Amen to your last post.


We have a similar situation with our pack and troop, although perhaps not as severe. For about ten years or more, the pack ran an excellent program. We had a strong tradition of having dedicated den leaders, hard working Cubmasters, and well organized committee members. The pack is now under new leadership. We're not certain what the future holds, but we suspect that it's not going to measure up to our past. This group of pack leaders does not seem to be quite as enthusiastic or dedicated to the task. As was true with your troop, we are probably going to inherit a lot of boys with the wrong expectations and/or attitudes.


There are many other factors to consider as well -


Transient area (where I live is a prime example - suburbs of Washington, D.C.)

Personality conflicts with other Scouts

Camping experience is not what the boy expected

Parents do not like the program or the leadership

The boy wants to be with his friends that are doing things outside of Scouting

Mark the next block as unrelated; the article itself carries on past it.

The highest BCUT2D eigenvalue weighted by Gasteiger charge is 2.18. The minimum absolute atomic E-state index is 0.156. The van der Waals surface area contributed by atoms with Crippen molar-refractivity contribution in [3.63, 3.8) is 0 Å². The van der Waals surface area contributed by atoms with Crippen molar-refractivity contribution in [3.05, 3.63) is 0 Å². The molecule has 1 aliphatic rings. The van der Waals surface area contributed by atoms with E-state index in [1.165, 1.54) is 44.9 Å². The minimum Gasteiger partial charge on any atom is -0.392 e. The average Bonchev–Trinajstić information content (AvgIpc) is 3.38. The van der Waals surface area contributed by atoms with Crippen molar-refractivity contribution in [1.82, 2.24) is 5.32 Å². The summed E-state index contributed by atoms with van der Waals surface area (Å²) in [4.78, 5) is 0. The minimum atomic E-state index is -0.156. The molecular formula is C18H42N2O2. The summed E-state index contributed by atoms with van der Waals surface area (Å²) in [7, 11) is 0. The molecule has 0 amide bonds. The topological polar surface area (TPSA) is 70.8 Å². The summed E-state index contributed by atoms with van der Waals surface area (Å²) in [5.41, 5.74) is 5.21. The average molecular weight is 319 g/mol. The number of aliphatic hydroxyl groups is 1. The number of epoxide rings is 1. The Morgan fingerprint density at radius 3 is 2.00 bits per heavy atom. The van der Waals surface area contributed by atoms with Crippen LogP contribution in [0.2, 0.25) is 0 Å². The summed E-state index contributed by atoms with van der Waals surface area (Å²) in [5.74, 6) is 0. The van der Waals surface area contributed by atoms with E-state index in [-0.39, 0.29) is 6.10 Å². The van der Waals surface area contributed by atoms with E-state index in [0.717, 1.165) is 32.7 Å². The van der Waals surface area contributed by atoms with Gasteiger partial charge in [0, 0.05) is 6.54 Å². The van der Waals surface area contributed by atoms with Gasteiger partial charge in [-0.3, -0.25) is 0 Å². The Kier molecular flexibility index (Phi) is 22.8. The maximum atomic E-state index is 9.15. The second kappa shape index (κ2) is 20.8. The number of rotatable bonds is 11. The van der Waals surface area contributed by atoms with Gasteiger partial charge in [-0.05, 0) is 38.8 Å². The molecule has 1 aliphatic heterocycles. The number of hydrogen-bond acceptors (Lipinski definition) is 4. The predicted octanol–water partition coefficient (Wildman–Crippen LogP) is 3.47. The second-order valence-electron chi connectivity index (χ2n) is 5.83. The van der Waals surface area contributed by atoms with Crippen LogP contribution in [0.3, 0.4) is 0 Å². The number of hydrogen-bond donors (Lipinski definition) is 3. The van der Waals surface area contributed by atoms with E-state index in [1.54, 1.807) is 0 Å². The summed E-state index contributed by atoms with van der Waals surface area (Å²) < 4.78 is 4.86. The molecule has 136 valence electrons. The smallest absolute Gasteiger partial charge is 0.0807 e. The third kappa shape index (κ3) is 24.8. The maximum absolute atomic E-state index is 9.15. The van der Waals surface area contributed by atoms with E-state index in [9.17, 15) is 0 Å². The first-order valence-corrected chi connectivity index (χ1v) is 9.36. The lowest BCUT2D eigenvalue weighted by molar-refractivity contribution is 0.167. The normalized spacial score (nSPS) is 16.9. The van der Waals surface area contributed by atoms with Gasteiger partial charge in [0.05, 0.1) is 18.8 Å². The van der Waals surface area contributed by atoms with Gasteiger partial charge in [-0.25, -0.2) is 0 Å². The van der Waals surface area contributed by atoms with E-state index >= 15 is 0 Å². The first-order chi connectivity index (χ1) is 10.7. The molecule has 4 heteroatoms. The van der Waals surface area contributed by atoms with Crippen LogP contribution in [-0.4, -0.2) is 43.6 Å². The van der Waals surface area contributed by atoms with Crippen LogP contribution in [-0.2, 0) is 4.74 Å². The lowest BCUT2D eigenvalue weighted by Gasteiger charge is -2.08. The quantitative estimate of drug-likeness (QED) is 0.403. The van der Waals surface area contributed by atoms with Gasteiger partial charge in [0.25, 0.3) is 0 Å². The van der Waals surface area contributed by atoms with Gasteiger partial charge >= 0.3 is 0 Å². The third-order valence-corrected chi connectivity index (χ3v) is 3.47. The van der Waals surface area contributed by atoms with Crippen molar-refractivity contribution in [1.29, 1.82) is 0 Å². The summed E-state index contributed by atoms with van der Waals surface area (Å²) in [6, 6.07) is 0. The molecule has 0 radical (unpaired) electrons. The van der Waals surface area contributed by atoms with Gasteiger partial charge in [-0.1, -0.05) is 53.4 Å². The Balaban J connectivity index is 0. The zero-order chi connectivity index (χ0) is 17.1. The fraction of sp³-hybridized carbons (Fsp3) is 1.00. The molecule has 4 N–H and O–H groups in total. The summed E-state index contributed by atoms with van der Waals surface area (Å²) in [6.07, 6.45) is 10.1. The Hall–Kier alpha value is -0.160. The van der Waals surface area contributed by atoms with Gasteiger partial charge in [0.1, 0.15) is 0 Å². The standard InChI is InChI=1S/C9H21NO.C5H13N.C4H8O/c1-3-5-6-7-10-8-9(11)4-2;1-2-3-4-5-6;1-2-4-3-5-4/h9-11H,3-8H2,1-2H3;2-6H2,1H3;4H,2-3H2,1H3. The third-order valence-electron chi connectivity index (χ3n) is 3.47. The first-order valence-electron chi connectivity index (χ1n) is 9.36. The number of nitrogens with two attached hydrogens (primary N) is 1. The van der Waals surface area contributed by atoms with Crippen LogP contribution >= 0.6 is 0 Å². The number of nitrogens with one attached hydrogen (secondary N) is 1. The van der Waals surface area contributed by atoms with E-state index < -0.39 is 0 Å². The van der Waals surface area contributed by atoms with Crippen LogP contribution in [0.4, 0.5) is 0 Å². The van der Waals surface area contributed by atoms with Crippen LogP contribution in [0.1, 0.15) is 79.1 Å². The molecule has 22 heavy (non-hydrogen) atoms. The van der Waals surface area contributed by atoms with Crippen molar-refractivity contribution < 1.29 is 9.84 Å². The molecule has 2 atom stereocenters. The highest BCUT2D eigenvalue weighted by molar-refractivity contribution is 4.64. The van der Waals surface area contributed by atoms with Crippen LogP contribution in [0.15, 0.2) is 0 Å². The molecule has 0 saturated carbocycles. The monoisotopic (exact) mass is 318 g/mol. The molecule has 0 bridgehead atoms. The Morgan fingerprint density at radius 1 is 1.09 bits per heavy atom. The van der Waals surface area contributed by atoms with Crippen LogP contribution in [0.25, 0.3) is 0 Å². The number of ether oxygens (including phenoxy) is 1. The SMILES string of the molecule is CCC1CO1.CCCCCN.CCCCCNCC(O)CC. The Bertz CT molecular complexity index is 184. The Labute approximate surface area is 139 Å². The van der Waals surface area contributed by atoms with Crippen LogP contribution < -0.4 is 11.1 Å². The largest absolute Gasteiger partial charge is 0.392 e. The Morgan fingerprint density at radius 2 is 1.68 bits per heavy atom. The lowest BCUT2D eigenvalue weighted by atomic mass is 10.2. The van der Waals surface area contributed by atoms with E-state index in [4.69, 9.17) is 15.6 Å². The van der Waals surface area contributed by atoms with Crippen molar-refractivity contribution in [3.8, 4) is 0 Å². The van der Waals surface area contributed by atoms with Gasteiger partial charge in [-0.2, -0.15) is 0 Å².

Competition with other activities


All one can do is run the program as it was meant to be. A lot of the factors that lead to boys leaving are primarily within the control of the boy and/or his parents, not the troop leadership. We can't be held accountable just because the dropout rates don't meet the expected norm or the desired standard. As Mike said, statistics do not tell the whole story.


BTW, given the time, resources, and the demands (in and out of Scouts) placed on my troop's leadership, I'd stack them up against any troop in the nation. Our Scoutmaster is good as they come, and every Scout in the troop would say as much (even the ones that chose to leave). The adult volunteers supporting him (ASMs, committee members, etc.) are as dedicated to the program as anyone I've seen on this board. If our dropout rate was 1% or 90%, I'd stand convinced we're doing as good as job as we can.